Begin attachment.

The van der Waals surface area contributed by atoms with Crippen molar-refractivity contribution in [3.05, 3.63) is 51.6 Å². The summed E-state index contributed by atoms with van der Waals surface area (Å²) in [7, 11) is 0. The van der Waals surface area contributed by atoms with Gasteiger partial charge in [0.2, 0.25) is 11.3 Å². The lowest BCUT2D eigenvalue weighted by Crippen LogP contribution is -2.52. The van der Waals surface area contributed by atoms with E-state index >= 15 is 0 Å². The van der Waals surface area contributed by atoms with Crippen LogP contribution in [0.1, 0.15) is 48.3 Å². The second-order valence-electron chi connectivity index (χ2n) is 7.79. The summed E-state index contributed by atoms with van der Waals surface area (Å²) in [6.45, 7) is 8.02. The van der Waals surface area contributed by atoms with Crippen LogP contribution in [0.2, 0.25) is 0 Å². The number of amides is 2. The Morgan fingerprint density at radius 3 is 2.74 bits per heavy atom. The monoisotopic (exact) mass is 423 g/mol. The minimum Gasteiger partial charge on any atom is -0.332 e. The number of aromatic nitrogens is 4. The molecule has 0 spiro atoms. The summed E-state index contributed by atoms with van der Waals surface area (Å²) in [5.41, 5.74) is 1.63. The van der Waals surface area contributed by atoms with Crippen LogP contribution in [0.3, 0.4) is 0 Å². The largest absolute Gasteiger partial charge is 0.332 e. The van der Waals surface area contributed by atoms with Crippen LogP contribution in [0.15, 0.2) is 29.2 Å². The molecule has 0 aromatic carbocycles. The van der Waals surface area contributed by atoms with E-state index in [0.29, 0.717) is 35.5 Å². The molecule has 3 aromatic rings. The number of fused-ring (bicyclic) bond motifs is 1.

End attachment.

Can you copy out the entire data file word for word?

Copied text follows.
The van der Waals surface area contributed by atoms with Crippen molar-refractivity contribution in [3.05, 3.63) is 51.6 Å². The summed E-state index contributed by atoms with van der Waals surface area (Å²) in [7, 11) is 0. The van der Waals surface area contributed by atoms with Gasteiger partial charge in [0.2, 0.25) is 11.3 Å². The lowest BCUT2D eigenvalue weighted by Crippen LogP contribution is -2.52. The van der Waals surface area contributed by atoms with E-state index >= 15 is 0 Å². The van der Waals surface area contributed by atoms with Crippen LogP contribution in [0.1, 0.15) is 48.3 Å². The second-order valence-electron chi connectivity index (χ2n) is 7.79. The summed E-state index contributed by atoms with van der Waals surface area (Å²) in [6.45, 7) is 8.02. The van der Waals surface area contributed by atoms with Crippen LogP contribution in [0.2, 0.25) is 0 Å². The number of amides is 2. The Morgan fingerprint density at radius 3 is 2.74 bits per heavy atom. The monoisotopic (exact) mass is 423 g/mol. The minimum Gasteiger partial charge on any atom is -0.332 e. The number of aromatic nitrogens is 4. The molecule has 0 spiro atoms. The summed E-state index contributed by atoms with van der Waals surface area (Å²) in [5.41, 5.74) is 1.63. The van der Waals surface area contributed by atoms with Crippen LogP contribution in [0.3, 0.4) is 0 Å². The largest absolute Gasteiger partial charge is 0.332 e. The van der Waals surface area contributed by atoms with Crippen LogP contribution in [0.15, 0.2) is 29.2 Å². The molecule has 0 aromatic carbocycles. The van der Waals surface area contributed by atoms with E-state index in [0.29, 0.717) is 35.5 Å². The molecule has 3 aromatic rings. The number of fused-ring (bicyclic) bond motifs is 1.